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bike advice needed (mountain type)

Discussion in 'The Pub' at netrider.net.au started by Mik84, May 28, 2006.

  1. Well ive decided it would be a good idea to buy a mountain bike to get around on.

    Ive been trying to do a bit of research but im struglling a bit and have no idea what i should be looking at...

    Ill be using it to ride to and few k's to and from work and just getting around town on it mainly. I want something thats well built and thats gonna last a good few years without dramas.

    Money wise im thinking around $700ish give or take, spose id just prefer to find the sweet spot of the market and get some good features without paying huge dollars...

    Any advice on brands/models i should be looking at would be great. Cheers peoples :)
  2. with that sort of budget you should get something decent.

    Cant really recomend a brand, but if its for around town look for something with shocks on front but a fixed rear end.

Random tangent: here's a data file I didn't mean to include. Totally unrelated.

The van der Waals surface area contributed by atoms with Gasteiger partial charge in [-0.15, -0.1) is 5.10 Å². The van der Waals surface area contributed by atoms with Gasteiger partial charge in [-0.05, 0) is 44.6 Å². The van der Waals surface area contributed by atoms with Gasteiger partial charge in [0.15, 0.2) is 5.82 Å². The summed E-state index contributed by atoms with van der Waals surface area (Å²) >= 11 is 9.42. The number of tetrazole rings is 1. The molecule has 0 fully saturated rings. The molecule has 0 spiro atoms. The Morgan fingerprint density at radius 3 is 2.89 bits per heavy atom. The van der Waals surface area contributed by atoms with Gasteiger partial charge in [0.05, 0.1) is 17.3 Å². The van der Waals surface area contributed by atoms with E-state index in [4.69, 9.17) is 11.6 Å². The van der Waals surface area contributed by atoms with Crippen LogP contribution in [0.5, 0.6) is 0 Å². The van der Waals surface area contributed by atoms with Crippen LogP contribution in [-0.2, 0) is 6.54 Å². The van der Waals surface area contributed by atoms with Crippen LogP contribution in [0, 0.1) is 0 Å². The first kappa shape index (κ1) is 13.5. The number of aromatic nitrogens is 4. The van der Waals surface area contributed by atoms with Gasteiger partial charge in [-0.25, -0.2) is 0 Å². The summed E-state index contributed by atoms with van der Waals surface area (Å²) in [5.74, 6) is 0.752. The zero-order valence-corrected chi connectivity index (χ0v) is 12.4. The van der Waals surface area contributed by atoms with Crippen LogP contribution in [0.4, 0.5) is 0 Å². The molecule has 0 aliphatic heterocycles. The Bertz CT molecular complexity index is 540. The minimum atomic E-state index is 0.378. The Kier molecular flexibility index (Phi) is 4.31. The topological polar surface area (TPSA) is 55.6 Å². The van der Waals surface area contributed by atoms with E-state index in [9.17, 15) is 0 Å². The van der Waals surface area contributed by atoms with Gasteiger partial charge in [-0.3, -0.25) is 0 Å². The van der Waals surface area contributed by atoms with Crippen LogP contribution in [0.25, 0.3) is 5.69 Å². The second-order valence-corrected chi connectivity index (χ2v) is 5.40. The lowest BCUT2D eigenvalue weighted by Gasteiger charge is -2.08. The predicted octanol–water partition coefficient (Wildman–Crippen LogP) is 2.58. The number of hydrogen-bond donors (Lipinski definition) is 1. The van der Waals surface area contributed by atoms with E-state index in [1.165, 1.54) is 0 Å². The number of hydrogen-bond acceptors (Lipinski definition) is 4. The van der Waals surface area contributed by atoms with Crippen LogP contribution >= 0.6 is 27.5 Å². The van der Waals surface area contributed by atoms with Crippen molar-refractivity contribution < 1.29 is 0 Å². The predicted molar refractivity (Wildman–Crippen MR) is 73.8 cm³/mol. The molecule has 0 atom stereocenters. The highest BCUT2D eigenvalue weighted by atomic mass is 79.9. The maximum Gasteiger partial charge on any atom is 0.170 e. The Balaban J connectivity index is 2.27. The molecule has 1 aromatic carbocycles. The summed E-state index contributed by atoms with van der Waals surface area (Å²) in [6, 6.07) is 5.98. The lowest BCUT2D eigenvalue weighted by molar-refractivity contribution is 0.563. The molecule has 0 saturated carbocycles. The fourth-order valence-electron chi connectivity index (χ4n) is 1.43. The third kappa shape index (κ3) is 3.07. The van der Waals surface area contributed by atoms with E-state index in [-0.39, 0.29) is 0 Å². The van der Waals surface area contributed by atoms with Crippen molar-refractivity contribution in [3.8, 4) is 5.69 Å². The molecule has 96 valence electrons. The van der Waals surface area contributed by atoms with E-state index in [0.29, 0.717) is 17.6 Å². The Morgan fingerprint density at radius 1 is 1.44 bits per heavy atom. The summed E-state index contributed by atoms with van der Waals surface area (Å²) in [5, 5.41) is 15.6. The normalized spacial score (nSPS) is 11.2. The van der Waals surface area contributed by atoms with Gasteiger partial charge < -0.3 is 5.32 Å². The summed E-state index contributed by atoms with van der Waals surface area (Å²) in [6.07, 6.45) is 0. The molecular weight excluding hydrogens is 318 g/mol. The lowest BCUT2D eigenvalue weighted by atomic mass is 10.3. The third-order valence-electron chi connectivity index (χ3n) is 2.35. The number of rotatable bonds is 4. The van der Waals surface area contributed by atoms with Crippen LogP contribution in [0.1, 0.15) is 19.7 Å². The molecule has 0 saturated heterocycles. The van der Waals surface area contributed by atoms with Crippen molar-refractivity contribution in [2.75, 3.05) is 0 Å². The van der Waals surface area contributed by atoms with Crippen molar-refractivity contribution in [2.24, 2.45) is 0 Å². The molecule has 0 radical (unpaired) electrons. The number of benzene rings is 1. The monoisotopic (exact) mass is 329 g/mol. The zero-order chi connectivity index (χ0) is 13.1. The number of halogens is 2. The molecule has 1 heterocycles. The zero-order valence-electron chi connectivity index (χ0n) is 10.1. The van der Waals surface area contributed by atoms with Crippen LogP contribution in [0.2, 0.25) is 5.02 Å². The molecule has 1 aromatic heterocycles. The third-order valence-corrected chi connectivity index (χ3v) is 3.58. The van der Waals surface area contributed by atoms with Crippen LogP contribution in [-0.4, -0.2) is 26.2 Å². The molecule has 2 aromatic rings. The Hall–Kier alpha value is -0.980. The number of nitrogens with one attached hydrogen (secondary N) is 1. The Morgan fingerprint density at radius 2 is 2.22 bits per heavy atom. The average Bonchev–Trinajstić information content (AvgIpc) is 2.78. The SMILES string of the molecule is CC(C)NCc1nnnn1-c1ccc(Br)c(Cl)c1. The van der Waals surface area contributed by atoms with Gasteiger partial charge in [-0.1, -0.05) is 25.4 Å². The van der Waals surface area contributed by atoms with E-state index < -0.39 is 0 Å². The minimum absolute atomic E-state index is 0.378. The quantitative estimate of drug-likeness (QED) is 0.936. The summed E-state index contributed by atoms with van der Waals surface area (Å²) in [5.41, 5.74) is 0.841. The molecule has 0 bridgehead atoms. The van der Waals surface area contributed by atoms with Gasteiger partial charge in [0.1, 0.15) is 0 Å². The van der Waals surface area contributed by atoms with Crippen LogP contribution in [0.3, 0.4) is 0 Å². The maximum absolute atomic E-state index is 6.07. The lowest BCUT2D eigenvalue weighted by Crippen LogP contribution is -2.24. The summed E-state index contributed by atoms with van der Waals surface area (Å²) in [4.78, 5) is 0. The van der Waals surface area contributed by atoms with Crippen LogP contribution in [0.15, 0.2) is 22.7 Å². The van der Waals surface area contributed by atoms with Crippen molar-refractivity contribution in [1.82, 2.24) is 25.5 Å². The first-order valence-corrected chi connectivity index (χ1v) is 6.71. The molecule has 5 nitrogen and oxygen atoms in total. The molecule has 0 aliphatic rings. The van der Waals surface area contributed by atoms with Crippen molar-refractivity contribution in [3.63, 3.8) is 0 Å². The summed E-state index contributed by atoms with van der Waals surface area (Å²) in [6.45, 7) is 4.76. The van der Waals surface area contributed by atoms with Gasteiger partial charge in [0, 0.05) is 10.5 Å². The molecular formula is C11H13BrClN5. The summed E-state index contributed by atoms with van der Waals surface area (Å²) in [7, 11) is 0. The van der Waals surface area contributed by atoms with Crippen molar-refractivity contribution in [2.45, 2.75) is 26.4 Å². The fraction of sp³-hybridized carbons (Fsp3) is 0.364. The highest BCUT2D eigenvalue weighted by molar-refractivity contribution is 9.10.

The dual shock looks cool, but saps all the power your trying to put down to the ground, so its gonna be hard work and slow.

    Also look for something with disc brakes.

    Head into a bike shop and have a chat to them, they will have a much better idea of what sort of bike is going to be suitable for your needs.
  3. Yeah im gonna go have a look today, just tryin to get an idea first. I dont trust salesmen :wink:

    Thanks fro the advice :)
  4. If your looking at doing road Kms skip rear suspension. Weighs the bike down (for that price) and wastes energy. Giant yukon is what I ride, just stick some 1.5"/2" road tires on it and you'll have a curb jumping solid MTB with a kick-arse frame and running gear.
  5. Yeah +1 for the Giant brand - I've got one of the cheaper models but it's still holding up well despite heavy on and offroad (ab)use :).
  6. A good friend of mine sells ROCK MACHINE here in Vic (google them). Would you like me to ask him if they have people/contacts near you to fet you a discount/talk to? I got my $1500ish RRP bike for $500 from him :)
  7. Well i just went and had a look at the local bike shop. They pointed me in the direction of the Giant Boulder model with disc brakes for around $500 which seems alright.